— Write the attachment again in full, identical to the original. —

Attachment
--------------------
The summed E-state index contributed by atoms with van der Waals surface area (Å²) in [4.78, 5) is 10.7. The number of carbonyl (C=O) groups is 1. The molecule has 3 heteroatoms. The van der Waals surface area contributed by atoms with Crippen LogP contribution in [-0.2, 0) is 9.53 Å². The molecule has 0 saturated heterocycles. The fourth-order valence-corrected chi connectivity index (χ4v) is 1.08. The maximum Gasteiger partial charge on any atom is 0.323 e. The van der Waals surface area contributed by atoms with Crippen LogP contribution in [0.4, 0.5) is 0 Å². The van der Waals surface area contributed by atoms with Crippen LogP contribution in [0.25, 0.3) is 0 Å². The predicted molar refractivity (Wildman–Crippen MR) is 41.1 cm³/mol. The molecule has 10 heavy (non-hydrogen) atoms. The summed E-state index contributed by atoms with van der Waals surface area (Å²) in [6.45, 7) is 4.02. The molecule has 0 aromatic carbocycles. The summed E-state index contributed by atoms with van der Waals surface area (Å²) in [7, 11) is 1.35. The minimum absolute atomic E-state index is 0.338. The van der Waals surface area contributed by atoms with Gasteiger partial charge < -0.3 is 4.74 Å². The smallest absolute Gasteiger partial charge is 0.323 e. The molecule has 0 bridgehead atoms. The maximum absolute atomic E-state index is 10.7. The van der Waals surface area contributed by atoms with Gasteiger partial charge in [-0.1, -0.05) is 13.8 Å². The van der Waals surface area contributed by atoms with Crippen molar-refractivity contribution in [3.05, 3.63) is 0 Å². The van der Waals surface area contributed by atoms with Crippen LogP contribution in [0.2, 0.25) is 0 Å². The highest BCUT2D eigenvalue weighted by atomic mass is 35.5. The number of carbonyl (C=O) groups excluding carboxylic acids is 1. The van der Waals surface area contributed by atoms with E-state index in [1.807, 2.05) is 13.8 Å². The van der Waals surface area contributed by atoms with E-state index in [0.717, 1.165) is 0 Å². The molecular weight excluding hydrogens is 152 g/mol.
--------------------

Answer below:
The summed E-state index contributed by atoms with van der Waals surface area (Å²) in [4.78, 5) is 10.7. The number of carbonyl (C=O) groups is 1. The molecule has 3 heteroatoms. The van der Waals surface area contributed by atoms with Crippen LogP contribution in [-0.2, 0) is 9.53 Å². The molecule has 0 saturated heterocycles. The fourth-order valence-corrected chi connectivity index (χ4v) is 1.08. The maximum Gasteiger partial charge on any atom is 0.323 e. The van der Waals surface area contributed by atoms with Crippen LogP contribution in [0.4, 0.5) is 0 Å². The van der Waals surface area contributed by atoms with Crippen LogP contribution in [0.25, 0.3) is 0 Å². The predicted molar refractivity (Wildman–Crippen MR) is 41.1 cm³/mol. The molecule has 10 heavy (non-hydrogen) atoms. The summed E-state index contributed by atoms with van der Waals surface area (Å²) in [6.45, 7) is 4.02. The molecule has 0 aromatic carbocycles. The summed E-state index contributed by atoms with van der Waals surface area (Å²) in [7, 11) is 1.35. The minimum absolute atomic E-state index is 0.338. The van der Waals surface area contributed by atoms with Gasteiger partial charge < -0.3 is 4.74 Å². The smallest absolute Gasteiger partial charge is 0.323 e. The molecule has 0 bridgehead atoms. The maximum absolute atomic E-state index is 10.7. The van der Waals surface area contributed by atoms with Gasteiger partial charge in [-0.1, -0.05) is 13.8 Å². The van der Waals surface area contributed by atoms with Crippen molar-refractivity contribution in [3.05, 3.63) is 0 Å². The van der Waals surface area contributed by atoms with Crippen LogP contribution in [0.2, 0.25) is 0 Å². The highest BCUT2D eigenvalue weighted by atomic mass is 35.5. The number of carbonyl (C=O) groups excluding carboxylic acids is 1. The van der Waals surface area contributed by atoms with E-state index in [1.807, 2.05) is 13.8 Å². The van der Waals surface area contributed by atoms with E-state index in [0.717, 1.165) is 0 Å². The molecular weight excluding hydrogens is 152 g/mol.